Joseph P. Previte
My teaching style is based on the premise that students learn mathematics by doing mathematics. To master a topic, students need to supplement the lecture by working problems. After introducing new material, I allow class time for students to work sample problems. This ensures that each student leaves class with a working knowledge of the topic, and is prepared for the homework assignment.
In 1994, the mathematics department initiated a pilot program called ``Close-Contact Calculus'' where the traditional lecture-style recitations were replaced with sessions that consisted entirely of students working in groups on worksheets. As a teaching assistant for Close-Contact Calculus, I was encouraged by the success of the program. The classroom environment was less rigid, students learned from one another, and I was able to give more attention to those who needed it. As the instructor for the
course, Mathematics for Elementary Education Majors II, I used the methods I had learned in Close-Contact Calculus by augmenting the lecture with class time spent in a group-oriented workshop setting. Later, I was given the opportunity to teach an experimental section of the course, Elementary Mathematical Models. There I combined a concise lecture with in-class group work and regular homework assignments. Student enthusiasm, performance, and final grades far exceeded those in any course that I had previously taught.
Although these teaching methods were successful for me in three different courses, I feel that traditional lecture methods are probably more appropriate in a higher level mathematics course. In such courses, students are more motivated and better able to think abstractly. However, no matter the level of the course, the regular collection and grading of homework is crucial. The material in a mathematics course is cumulative, so a student who falls behind is immediately at a great disadvantage. Regularly graded homework assignments keep students from falling behind, give immediate feedback, and show the instructor where common errors arise so that they may be addressed.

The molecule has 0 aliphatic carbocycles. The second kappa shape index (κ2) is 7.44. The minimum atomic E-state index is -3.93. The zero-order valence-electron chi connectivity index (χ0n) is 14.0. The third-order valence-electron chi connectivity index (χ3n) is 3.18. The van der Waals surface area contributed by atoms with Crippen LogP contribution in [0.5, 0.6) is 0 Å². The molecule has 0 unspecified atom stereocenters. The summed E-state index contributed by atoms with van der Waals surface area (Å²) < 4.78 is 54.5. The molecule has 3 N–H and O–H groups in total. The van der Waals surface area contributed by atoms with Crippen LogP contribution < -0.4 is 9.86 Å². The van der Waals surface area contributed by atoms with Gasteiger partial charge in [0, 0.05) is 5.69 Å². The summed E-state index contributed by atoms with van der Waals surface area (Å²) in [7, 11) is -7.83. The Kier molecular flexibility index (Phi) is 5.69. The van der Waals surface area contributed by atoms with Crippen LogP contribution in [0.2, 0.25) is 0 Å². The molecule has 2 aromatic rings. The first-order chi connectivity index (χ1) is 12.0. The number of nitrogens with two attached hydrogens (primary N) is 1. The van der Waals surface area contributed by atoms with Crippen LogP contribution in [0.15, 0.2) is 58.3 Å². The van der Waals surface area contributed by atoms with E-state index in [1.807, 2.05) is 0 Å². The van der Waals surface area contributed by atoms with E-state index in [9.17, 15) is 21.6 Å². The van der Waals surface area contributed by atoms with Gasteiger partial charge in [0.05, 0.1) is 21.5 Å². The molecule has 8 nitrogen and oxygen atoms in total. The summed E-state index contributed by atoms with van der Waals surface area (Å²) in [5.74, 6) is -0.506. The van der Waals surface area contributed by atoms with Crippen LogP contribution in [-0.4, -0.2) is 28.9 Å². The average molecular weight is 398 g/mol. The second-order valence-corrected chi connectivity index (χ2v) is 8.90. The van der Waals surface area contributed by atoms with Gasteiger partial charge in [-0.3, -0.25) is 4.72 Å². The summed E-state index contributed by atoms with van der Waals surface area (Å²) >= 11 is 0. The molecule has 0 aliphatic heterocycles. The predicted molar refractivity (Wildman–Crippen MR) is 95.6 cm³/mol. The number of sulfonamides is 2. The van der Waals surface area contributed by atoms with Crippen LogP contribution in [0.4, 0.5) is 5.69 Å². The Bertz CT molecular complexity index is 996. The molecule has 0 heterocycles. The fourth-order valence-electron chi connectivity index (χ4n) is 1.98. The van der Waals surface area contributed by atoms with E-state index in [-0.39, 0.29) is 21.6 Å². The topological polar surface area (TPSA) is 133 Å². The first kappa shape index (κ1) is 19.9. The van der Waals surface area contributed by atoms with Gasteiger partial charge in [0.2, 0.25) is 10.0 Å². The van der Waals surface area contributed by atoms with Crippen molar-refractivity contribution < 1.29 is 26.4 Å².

Occasionally, courses should be reviewed and restructured, if necessary. I served on the textbook and curriculum committees for the course, Elementary Mathematical Models. The curriculum committee decided to consolidate the syllabus into an in-depth study of four main topics. The textbook committee found a book which covered three of the four topics. A fellow graduate student and I created a text supplement for the fourth topic, data analysis. The text was designed to accomodate instructors who use either a group workshop setting or traditional lecture methods. I was asked to teach the pilot section of the course. Seeing that the course went extremely well, the mathematics department decided to use the text and accompanying materials in all sections of Elementary Mathematical Models at the University of Maryland.
Technological tools such as Maple, Mathematica, and graphing calculators are powerful tools in the classroom. Using Mathematica in the course, Differential Equations at the University of Maryland, computational techniques are paired with deep qualitative concepts. As a Mathematica teaching assistant for this course, I found it commonplace for my students to further experiment with Mathematica and ask probing analytical questions, long after their assignments were completed. The graphing calculator made the data analysis section of the course, Elementary Mathematical Models, much more enjoyable by allowing for the analysis of real data sets which would have been impractical to analyze by hand.
My zeal for teaching is also demonstrated by consistently receiving exceptional student evaluations. I take great pleasure from teaching students of all levels, but hope to further develop my methods by teaching higher level mathematics courses.